« on: January 21, 2016, 06:35:13 PM »
Not only does the cold weather mean liquid yeast is safe(r) to buy online, but so is chocolate. I'm a huge fan of dark chocolate and I got my semiannual binge order in from Chocosphere today. Great site to order high quality chocolate from in the US.

Ingredients / Cacao Nibs - taking suggestions
« on: January 21, 2016, 06:29:53 PM »
I just got my stash in from Chocosphere in the mail. I figured I'd add some nibs to my order since they had some in stock from one of my favorite chocolate makers (Domori). The thing is, for as much of a chocoholic as I am, I've never brewed with cacao nibs. I now have half a kilo of high quality stuff and I'm taking suggestions for what to do with them.

I'm looking for ideas that will really let the chocolate character show through, so I'm leaning away from the usual Porter/Stout where there are other roast malts in the mix. Some will probably end up in a small batch of mead. Any beer suggestions?

Equipment and Software / Surplus electric heating elements
« on: December 29, 2015, 10:33:29 AM »
I saw this today on AS&S while looking for a molecule kit for my son (I had to explain valence electrons to my 5-year old the other day - figured I'd strike while the iron was hot).

This seems like a good fit for a DIY electric brewing system. Thought I'd share for anyone who might be interested:

Commercial Beer Reviews / Guinness Nitro IPA
« on: December 24, 2015, 10:15:03 PM »
I bought a sixer of this out of curiosity, having never tried a hoppy nitro beer before. Now I need to find 5 other curious drinkers, or one person who actually enjoys flat IPA. Nitro just isn't a good vehicle for American hops. Even at just 44 IBU, the bitterness seemed a bit rough against the smooth nitro body. Just a clash from every angle, as far as I'm concerned. Can't recommend this one.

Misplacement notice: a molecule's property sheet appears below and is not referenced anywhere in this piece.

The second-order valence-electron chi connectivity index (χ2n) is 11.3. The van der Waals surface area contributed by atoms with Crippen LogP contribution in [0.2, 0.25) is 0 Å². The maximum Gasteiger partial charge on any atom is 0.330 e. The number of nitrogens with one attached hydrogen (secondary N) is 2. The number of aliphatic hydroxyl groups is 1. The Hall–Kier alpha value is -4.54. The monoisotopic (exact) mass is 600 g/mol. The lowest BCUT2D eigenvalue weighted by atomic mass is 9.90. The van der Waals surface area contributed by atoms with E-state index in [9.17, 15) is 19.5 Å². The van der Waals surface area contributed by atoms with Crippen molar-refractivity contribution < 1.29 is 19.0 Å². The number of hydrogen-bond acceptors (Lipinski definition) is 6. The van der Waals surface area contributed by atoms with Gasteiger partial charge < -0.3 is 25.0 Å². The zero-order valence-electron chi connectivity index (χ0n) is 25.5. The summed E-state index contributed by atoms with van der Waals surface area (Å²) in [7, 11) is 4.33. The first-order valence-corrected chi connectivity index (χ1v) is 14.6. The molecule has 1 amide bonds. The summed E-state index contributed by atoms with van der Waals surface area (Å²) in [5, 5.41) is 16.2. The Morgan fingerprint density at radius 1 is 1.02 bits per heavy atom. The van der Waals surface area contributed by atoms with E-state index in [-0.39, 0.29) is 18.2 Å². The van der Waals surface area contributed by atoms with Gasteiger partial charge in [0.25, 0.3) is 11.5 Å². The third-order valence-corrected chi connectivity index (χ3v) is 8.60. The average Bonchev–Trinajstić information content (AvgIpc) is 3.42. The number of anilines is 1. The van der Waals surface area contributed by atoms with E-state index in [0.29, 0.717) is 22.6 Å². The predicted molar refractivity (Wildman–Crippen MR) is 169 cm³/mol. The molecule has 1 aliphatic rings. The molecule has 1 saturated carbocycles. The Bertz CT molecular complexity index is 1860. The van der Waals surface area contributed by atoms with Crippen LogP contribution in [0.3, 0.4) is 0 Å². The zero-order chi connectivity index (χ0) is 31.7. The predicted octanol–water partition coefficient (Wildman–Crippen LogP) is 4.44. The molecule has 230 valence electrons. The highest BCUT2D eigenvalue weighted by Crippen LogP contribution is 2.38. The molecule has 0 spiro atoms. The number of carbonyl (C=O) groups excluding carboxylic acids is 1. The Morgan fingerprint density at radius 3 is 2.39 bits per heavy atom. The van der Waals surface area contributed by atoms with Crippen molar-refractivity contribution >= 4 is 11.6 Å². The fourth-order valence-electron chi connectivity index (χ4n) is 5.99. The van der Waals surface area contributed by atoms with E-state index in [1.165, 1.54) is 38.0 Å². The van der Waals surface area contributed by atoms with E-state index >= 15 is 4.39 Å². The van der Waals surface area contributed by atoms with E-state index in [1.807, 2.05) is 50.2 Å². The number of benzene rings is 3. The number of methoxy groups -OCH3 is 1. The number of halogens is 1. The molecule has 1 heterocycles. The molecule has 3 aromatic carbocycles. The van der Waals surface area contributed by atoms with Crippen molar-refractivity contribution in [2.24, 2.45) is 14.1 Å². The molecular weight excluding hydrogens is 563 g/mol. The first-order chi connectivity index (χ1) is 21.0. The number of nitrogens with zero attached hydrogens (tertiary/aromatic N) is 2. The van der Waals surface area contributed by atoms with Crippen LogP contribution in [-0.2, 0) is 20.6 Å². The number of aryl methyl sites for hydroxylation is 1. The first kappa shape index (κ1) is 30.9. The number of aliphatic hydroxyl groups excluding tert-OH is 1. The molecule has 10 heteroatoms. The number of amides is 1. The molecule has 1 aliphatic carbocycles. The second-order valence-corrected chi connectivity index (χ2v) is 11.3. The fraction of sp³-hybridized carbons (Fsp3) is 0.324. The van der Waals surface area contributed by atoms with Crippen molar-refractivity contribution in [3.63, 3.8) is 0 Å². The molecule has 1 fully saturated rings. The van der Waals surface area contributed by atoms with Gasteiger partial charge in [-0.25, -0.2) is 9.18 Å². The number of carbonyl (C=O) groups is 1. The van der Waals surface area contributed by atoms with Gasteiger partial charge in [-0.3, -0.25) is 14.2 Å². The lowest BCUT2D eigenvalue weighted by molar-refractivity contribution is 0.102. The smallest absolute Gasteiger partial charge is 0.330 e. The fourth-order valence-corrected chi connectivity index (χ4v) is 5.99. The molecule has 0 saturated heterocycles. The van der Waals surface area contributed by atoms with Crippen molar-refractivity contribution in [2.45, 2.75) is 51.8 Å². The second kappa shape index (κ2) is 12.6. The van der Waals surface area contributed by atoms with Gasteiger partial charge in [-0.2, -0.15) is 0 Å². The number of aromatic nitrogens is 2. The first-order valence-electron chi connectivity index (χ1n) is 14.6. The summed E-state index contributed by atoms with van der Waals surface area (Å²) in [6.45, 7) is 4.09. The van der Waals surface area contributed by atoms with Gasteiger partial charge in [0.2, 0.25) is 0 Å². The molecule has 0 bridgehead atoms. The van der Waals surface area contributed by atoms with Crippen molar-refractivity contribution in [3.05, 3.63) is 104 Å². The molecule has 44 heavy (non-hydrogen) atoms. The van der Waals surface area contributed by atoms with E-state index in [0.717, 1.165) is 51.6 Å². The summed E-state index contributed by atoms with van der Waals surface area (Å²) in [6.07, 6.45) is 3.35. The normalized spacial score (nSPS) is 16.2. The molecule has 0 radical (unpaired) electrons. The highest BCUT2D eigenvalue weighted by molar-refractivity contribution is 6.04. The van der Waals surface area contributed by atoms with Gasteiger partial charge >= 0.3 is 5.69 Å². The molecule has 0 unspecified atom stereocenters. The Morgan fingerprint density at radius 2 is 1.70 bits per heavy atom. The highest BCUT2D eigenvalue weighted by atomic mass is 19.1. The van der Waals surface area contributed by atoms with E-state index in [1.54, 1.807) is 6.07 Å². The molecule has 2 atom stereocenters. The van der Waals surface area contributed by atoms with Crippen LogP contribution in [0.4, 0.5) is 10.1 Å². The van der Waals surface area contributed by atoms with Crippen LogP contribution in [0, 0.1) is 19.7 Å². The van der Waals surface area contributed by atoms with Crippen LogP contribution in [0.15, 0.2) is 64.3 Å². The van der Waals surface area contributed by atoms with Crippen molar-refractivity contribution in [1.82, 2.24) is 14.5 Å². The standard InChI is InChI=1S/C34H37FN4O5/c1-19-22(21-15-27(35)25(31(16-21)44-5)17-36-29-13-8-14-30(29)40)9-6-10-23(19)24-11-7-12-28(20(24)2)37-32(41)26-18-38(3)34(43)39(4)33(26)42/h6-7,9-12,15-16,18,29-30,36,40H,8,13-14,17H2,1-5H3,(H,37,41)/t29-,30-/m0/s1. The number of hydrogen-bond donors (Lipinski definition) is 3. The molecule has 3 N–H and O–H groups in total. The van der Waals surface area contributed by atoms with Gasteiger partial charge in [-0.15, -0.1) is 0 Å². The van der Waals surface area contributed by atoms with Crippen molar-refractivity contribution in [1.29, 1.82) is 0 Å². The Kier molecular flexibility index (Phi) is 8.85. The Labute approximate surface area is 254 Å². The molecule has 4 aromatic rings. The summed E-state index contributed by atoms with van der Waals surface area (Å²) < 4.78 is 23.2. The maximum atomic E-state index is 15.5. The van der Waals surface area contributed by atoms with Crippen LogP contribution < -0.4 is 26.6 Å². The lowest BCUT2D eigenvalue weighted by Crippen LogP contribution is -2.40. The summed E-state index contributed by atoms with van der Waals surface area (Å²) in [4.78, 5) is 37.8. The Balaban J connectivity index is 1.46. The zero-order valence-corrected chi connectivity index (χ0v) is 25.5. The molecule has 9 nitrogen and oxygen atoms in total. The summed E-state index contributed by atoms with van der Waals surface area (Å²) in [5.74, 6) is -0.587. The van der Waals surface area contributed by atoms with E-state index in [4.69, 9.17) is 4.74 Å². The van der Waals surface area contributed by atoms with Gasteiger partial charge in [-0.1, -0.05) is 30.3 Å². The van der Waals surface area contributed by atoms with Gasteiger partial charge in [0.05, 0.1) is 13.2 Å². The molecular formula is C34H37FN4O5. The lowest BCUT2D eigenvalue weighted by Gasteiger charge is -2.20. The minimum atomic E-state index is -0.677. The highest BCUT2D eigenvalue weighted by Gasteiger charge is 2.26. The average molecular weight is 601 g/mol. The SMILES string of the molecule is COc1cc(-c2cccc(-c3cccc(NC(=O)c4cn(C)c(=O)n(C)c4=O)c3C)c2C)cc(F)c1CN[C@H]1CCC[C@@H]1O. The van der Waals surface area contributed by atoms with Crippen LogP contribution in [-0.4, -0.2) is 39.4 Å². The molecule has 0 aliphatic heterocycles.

General Homebrew Discussion / Sanitizer Comparison
« on: November 08, 2015, 08:23:18 AM »
I recently bought some pre-poured agar plates partly for plating some mixed-culture beers to isolate some samples, and partly just to play around. I had a few plates left over that weren't going to be used, so I ran a little experiment.

I streaked 4 nutrient agar plates with dregs from Gueuze Fond Tradition, which was one of the beers I was culturing. I let them sit for about 10 minutes to dry. Then I sprayed each with enough of each test solution to visibly wet the entire surface of the plate. I let each plate sit for 2 minutes, then poured off any residual sanitizer. I then stored the plates upside-down to dry. The plates were stored at ambient room temperature, and the results are from 8 days after plating.

The 4 plates were sprayed with:
-Filtered tap water (control solution, and what I use to mix my Iodophor and Star San)
-Iodophor (12.5ppm)
-Star San
-Bacardi 151 rum (75.5% ethanol)



Star San:


The results are pretty clear. The control (tap water) is the big loser and has a significant amount of growth. The ethanol has a surprising amount of growth. Iodophor has a handful of scattered colonies. And Star San is the big winner in this test with no growth after 8 days.

I have to admit, the results were surprising to me. Coming from a medical background, I am very comfortable with iodophors and ethanol for surface disinfection. Povidone-iodine, aka Betadine, is a very common surgical prep and is an iodophor (iodophors are a class of compounds, by the way). But Star San just is not as broad spectrum (regardless of what my results show), and would never be used in the medical field. It is commonly used in dairy and food-processing, however, and certainly has its benefits.

So what do I think is happening here? First of all, what makes Star-San useful in dairy and food processing is that it doesn't lose its potency in the presence of organic matter the way other sanitizers do. It is also much less volatile than ethanol. That is an important piece, since you need to ensure that your surface stays wet for the entire contact time for the sanitizer in question. And that is what brings me to the last piece - Star San has an added foaming agent. This really helps out in the contact time department.